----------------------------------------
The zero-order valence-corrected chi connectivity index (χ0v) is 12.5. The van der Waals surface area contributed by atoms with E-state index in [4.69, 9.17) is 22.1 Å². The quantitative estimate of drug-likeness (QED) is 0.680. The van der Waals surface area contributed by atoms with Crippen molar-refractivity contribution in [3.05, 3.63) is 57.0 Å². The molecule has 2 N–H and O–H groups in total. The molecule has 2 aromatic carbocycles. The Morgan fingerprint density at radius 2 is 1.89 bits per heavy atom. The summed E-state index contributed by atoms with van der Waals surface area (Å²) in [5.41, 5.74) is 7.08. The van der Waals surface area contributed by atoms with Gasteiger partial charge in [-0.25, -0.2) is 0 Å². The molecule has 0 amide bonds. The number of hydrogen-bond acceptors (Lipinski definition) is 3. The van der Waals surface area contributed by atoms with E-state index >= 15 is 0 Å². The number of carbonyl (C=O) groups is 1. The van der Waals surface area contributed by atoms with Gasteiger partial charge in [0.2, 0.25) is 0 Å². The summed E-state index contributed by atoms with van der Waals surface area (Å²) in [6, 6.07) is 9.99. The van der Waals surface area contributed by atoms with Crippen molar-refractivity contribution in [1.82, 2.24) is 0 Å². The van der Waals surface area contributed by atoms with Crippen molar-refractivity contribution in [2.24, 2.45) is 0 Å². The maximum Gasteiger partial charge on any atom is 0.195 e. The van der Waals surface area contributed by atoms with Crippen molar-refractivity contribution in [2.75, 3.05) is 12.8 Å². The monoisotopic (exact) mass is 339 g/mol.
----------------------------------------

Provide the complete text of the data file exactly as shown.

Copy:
The zero-order valence-corrected chi connectivity index (χ0v) is 12.5. The van der Waals surface area contributed by atoms with E-state index in [4.69, 9.17) is 22.1 Å². The quantitative estimate of drug-likeness (QED) is 0.680. The van der Waals surface area contributed by atoms with Crippen molar-refractivity contribution in [3.05, 3.63) is 57.0 Å². The molecule has 2 N–H and O–H groups in total. The molecule has 2 aromatic carbocycles. The Morgan fingerprint density at radius 2 is 1.89 bits per heavy atom. The summed E-state index contributed by atoms with van der Waals surface area (Å²) in [5.41, 5.74) is 7.08. The van der Waals surface area contributed by atoms with Gasteiger partial charge in [-0.25, -0.2) is 0 Å². The molecule has 0 amide bonds. The number of hydrogen-bond acceptors (Lipinski definition) is 3. The van der Waals surface area contributed by atoms with E-state index >= 15 is 0 Å². The number of carbonyl (C=O) groups is 1. The van der Waals surface area contributed by atoms with Gasteiger partial charge in [0.2, 0.25) is 0 Å². The summed E-state index contributed by atoms with van der Waals surface area (Å²) in [6, 6.07) is 9.99. The van der Waals surface area contributed by atoms with Crippen molar-refractivity contribution in [1.82, 2.24) is 0 Å². The van der Waals surface area contributed by atoms with Crippen molar-refractivity contribution in [2.24, 2.45) is 0 Å². The maximum Gasteiger partial charge on any atom is 0.195 e. The van der Waals surface area contributed by atoms with Crippen molar-refractivity contribution in [2.75, 3.05) is 12.8 Å². The monoisotopic (exact) mass is 339 g/mol.